yesterday was the first thanksgiving in about four years that I’ve done much cooking. since we have a full day of school on wednesday, I’ve gotten into the habit of traveling on thanksgiving day and arriving at my family’s house at about the point when my mom and my sister are putting the crust on the apple pies. but this year, with azure rendering my amtrak habit obsolete, I decided to stay home alone and suddenly I had the whole entire day. so I decided to cook.
I’m grateful that my food environment is one in which I can feed myself almost entirely with things that were grown, milled, or made by people I’ve met in places I’ve been. I still had some root vegetables and onions stored from the end of the CSA season; my pantry is stocked with flours & oats from brooktondale, 230 miles away in the finger lakes region; and I just got a fresh batch of honey & maple syrup from the farmers market last week. after school on wednesday I stopped at the greenmarket again, not with any real agenda, but to see what might look fun to eat.
the funny thing is that I wasn’t intentionally planning for a local, sustainable, ethical thanksgiving. it wasn’t until I was looking at the snapshots on my iphone that I realized only one of my dishes (the ice cream, made mostly with coconut milk) wasn’t almost completely a product of my mid-atlantic foodshed. that I do this without thinking, now, without even any particular effort — that is one aspect of my life for which I am truly thankful.
(although these low-light iphone photos make the food look like it was cooked about three decades ago, it was all very satisfying, and completely worth a day in the kitchen. the honey-roasted acorn squash with quinoa-apple stuffing was my favorite, although it’s the cranapple-rosemary crumble that I keep snacking on, and the pumpkin dumplings that were the most fun to make. I should make dumplings more often. it’s like the grownup version of play-doh, which is also tasty. we made our own playdough in my house, so it really was completely edible.)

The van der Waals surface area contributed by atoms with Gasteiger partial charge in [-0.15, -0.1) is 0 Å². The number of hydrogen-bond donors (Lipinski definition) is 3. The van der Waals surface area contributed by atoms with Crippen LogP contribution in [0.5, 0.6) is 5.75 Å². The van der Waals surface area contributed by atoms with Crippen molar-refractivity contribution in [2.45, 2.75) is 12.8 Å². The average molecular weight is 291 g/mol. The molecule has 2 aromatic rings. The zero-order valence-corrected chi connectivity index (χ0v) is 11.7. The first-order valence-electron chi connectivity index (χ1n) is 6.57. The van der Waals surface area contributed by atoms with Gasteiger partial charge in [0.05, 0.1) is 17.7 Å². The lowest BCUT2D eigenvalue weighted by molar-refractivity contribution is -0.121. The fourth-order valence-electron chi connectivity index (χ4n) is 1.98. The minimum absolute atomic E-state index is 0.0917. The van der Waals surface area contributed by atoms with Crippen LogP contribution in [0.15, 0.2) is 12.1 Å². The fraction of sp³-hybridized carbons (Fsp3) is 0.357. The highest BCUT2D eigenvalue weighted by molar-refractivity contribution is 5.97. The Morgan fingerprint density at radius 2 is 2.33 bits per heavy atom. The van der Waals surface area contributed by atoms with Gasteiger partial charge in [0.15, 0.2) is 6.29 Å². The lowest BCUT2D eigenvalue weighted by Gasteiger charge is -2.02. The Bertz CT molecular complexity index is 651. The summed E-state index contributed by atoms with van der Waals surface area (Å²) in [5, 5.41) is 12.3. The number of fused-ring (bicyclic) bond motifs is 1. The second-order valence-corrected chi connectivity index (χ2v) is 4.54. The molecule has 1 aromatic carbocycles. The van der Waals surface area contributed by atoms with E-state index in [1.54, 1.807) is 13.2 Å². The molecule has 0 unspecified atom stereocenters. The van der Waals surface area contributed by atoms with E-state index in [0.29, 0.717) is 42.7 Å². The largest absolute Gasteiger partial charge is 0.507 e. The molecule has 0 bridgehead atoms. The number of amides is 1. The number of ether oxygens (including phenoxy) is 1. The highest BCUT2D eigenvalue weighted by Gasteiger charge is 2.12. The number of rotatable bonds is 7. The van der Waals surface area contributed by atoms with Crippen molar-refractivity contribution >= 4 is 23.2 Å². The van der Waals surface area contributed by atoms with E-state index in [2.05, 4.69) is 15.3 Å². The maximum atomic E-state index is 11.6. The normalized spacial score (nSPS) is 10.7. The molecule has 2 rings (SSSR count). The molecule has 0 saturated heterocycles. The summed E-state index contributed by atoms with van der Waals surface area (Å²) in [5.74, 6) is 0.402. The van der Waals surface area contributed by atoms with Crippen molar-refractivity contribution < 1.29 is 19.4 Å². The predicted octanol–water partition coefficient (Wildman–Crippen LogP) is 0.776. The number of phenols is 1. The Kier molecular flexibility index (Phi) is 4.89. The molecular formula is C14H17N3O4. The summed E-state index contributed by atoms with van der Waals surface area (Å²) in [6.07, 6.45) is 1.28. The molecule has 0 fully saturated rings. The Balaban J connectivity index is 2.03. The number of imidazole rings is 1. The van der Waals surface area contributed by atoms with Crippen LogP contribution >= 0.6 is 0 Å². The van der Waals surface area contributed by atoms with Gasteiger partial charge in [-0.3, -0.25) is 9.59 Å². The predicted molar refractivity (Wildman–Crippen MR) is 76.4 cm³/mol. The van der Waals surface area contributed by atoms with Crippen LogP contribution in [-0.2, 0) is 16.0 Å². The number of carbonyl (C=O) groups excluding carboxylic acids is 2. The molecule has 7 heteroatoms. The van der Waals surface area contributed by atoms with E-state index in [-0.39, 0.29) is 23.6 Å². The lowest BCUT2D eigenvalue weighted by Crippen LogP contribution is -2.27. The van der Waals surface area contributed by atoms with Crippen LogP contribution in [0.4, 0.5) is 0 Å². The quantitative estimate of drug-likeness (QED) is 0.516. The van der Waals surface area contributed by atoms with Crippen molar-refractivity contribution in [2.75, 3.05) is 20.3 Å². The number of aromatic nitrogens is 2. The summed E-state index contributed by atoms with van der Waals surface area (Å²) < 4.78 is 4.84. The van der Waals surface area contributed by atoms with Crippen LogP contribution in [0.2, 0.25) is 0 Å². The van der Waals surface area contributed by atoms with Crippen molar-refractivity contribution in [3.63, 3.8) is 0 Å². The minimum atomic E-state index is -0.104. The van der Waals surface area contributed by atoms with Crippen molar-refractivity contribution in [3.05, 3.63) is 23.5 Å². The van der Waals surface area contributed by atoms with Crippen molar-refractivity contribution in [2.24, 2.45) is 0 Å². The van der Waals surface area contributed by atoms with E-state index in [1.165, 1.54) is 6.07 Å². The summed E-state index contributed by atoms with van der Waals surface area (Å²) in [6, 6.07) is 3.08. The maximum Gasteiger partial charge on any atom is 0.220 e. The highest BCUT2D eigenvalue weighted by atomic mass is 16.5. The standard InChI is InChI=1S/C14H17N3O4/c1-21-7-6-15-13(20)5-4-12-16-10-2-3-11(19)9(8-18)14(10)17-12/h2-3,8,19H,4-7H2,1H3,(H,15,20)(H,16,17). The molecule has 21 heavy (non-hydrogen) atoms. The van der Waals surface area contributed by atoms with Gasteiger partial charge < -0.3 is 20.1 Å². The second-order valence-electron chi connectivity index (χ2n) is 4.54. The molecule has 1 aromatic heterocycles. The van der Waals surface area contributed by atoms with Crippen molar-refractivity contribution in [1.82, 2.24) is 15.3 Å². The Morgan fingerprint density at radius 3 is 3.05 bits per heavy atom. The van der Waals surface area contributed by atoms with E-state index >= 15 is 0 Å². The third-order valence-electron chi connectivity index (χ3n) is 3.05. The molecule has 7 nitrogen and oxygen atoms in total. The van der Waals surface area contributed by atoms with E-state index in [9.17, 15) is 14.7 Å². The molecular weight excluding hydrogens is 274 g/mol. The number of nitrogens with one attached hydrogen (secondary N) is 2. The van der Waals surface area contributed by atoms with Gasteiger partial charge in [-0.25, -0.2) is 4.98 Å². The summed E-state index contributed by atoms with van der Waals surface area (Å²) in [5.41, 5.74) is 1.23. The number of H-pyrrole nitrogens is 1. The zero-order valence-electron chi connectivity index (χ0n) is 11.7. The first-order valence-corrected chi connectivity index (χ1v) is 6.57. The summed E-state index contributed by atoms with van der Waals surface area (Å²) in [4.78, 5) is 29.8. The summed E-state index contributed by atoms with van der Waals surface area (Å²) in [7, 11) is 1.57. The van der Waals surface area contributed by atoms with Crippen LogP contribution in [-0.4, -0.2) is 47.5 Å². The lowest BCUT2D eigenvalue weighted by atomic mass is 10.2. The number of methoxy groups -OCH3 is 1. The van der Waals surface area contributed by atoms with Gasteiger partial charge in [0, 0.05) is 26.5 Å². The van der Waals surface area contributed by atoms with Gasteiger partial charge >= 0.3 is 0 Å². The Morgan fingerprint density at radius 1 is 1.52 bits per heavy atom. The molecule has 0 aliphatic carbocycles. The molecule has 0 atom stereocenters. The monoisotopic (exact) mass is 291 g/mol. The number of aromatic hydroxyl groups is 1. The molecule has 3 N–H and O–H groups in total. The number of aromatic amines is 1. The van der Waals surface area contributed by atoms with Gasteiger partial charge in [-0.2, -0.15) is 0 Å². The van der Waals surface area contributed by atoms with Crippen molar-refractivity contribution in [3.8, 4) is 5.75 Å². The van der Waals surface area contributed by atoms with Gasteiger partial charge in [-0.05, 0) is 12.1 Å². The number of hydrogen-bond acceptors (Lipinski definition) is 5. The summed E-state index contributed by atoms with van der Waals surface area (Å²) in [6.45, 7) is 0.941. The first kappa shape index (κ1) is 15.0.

I truly don’t mind spending holidays alone. in high school I was left behind to fulfill my non-marching band duties at the thanksgiving day football game; I remember spending hours in the dark basement of my family’s quiet house, happily eating bowlfuls of extra pumpkin pie filling while I watched an x-files marathon on FX. (actually, with the recent release of the x-files on netflix streaming, this thanksgiving has had a fair amount in common with that first one I spent alone. I find myself both nostalgic for the time in my life when I had hours to spare writing episodic reviews, and shocked at how much of the nuances in the character development were lost on my teenage self.) I never went home for thanksgiving break when I was in college. I rather enjoyed the muted version of campus that existed for those five days; it felt somehow like being on the inside of a snow globe.
so I wasn’t feeling too bad about having thanksgiving by myself. as it turned out, though, I was surprisingly un-alone, even though I spent the day cooking and eating by myself. my friends texted me all day long, sending me pictures of their dinners and families. my own family called me, and then put me on speakerphone while I detailed the absurd quantities of food I’d cooked. yesterday, I brought my thanksgiving leftovers to the dog-friendly bar around the corner and another friend helped me finish them off, accompanied by two pints of cider for me and some duck breast for azure. I realized, as we said goodbye — thanks for meeting me to hang out!; thanks for making the trip to my neighborhood! — that I had long since lost track of the things I’d said thank you for, even in just the past two days.
(thanks for reading!)